The East Village’s Wave of Vietnamese Food
The great wave of Vietnamese restaurants that washed across the East Village late last year left casualties in its wake. Witness, for example, the high-water mark around the bleached bones of Chao Chao—known briefly for its slick cocktails and its live d.j.—stranded on the shores of Avenue A, with a “For Rent” sign in the window. Thankfully, like seeds scattered by the storm, others have survived, thriving in what Eater has called a “great new era for Vietnamese food.”
Each of the new restaurants makes an appeal to New York’s cravings for authenticity, offering variously “traditional” or “quintessential” dishes, albeit in obligatorily hip settings. Madame Vo, on East Tenth Street, is loud and searingly bright, and bristles with life. The flavors are as brazen as the lighting, and many dishes burn with chili—after a while, you don’t know what to do with the piles of peppers garnishing the softshell crab. Not that this bothers the trendy couples crouching over marble tables laden with bowls of pho and garlic noodles, recording every moment of their meal for their friends.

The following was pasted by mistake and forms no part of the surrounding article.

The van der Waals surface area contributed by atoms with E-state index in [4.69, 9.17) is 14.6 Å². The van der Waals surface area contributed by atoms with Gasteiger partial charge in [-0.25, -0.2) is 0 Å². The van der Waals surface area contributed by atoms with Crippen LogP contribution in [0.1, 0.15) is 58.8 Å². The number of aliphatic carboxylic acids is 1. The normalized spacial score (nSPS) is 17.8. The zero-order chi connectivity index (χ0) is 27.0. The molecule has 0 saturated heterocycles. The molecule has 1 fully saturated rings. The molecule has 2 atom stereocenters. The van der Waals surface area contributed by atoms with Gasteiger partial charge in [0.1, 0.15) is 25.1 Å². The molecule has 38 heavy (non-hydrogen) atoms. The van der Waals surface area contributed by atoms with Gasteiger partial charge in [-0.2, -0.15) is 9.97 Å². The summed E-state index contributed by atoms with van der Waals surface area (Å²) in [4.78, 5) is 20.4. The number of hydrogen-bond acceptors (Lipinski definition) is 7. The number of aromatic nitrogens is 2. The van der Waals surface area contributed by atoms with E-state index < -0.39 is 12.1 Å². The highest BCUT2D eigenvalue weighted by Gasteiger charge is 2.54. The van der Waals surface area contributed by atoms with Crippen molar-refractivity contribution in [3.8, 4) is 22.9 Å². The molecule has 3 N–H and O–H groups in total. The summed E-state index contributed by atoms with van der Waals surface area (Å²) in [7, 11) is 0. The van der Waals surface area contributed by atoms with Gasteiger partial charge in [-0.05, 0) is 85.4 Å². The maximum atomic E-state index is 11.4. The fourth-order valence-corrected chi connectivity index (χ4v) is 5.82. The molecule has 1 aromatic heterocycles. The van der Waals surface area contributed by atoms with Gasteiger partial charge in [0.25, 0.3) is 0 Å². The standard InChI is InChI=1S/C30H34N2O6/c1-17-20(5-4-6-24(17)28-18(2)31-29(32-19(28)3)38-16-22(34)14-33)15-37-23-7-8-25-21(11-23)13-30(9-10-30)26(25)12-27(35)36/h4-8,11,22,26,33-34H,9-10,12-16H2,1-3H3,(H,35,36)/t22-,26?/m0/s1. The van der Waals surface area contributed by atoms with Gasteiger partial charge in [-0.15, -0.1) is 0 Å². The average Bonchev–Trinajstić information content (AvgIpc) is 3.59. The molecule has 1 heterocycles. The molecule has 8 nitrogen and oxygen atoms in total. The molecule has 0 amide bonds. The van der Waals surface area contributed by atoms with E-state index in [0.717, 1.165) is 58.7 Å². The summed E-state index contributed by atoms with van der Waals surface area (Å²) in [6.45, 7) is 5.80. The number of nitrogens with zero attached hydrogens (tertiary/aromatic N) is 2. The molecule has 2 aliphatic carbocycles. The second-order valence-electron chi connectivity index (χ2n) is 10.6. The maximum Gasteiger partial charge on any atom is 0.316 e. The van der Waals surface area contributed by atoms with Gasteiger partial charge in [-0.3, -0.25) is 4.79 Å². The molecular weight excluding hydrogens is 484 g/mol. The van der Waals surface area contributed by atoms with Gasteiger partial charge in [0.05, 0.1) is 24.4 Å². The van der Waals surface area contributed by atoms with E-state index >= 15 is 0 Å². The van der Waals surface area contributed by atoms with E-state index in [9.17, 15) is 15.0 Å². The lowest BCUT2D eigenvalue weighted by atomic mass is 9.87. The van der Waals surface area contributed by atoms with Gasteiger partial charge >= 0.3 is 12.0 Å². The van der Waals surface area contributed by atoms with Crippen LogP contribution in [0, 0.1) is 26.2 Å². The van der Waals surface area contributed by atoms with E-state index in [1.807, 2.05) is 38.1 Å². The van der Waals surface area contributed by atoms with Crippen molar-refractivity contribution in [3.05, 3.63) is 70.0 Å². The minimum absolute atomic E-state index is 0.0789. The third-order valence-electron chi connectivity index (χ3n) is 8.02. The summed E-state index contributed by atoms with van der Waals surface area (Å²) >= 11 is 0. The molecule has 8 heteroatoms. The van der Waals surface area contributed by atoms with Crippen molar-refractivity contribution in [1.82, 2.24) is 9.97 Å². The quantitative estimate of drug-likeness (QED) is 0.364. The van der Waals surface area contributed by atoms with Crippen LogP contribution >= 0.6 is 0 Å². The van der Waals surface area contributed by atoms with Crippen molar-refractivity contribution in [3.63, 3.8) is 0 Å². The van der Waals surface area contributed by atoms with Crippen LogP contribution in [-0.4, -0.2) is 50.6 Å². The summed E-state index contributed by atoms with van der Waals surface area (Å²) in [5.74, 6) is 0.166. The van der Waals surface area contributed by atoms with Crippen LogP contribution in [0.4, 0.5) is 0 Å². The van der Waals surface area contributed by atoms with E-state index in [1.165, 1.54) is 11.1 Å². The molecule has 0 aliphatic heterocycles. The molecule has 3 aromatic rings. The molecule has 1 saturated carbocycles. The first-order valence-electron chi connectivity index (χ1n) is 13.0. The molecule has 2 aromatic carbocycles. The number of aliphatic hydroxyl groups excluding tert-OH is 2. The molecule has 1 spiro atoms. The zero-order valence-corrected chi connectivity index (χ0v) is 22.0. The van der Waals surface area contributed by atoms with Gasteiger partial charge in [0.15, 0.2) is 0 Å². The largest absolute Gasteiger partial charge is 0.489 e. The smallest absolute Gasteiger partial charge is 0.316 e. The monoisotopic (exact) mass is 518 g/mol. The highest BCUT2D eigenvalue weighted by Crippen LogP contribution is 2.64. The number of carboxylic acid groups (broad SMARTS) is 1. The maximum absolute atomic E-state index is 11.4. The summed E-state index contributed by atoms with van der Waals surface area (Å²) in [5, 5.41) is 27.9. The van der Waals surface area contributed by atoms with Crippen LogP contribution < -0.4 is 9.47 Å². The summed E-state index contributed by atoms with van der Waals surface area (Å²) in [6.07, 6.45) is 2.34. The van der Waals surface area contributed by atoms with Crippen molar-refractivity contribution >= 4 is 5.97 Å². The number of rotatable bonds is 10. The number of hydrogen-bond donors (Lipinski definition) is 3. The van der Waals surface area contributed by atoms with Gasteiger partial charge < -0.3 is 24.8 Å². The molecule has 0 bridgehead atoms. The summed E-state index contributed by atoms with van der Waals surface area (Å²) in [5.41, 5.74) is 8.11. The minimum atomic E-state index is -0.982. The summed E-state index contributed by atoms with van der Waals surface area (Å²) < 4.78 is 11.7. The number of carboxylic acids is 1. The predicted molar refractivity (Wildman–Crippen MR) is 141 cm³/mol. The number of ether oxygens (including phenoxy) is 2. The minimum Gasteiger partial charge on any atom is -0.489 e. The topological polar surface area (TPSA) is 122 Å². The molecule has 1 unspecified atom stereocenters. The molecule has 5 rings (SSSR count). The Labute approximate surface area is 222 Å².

A bit farther south, Hanoi House also aims to transport diners to a simulacrum of Vietnam. On a recent evening, a waiter informed a couple that the establishment had run out of trout. Luckily, they were about to be edified: “Seafood in Vietnam is traditionally served with scallion oil and peanuts,” a waiter explained, recommending, instead, a dish of clams and congee, which also came with the oil-and-peanut seasoning, yet managed to taste sprightly and oceanic. In fact, most of the food here is light and carefully flavored. Take, for example, a summer roll, in which pieces of cucumber float on an impossibly aerated slate of pork sausage.
Where Madame Vo is bright, Hanoi House revels in shadows. With the right Insta-filter, you can just about capture the Vietnam of Catherine Deneuve in “Indochine,” the dark wood and slatted shutters calling to mind an opium den in the early twentieth century, though with a strictly reggae soundtrack, and sans the colonial violence. At this restaurant, however, sixteen-hour-stewed pho is the drug of choice. The steaming, perfectly balanced broth is remarkably light and simply trance-inducing. Follow the waiter’s advice, add a few slabs of oxtail on top, or a marrow bone, and feel yourself dissolve into the evening. (Entrées at Madame Vo, $14-$24; Hanoi House, $13-$28.)
This content was originally posted on The New Yorker.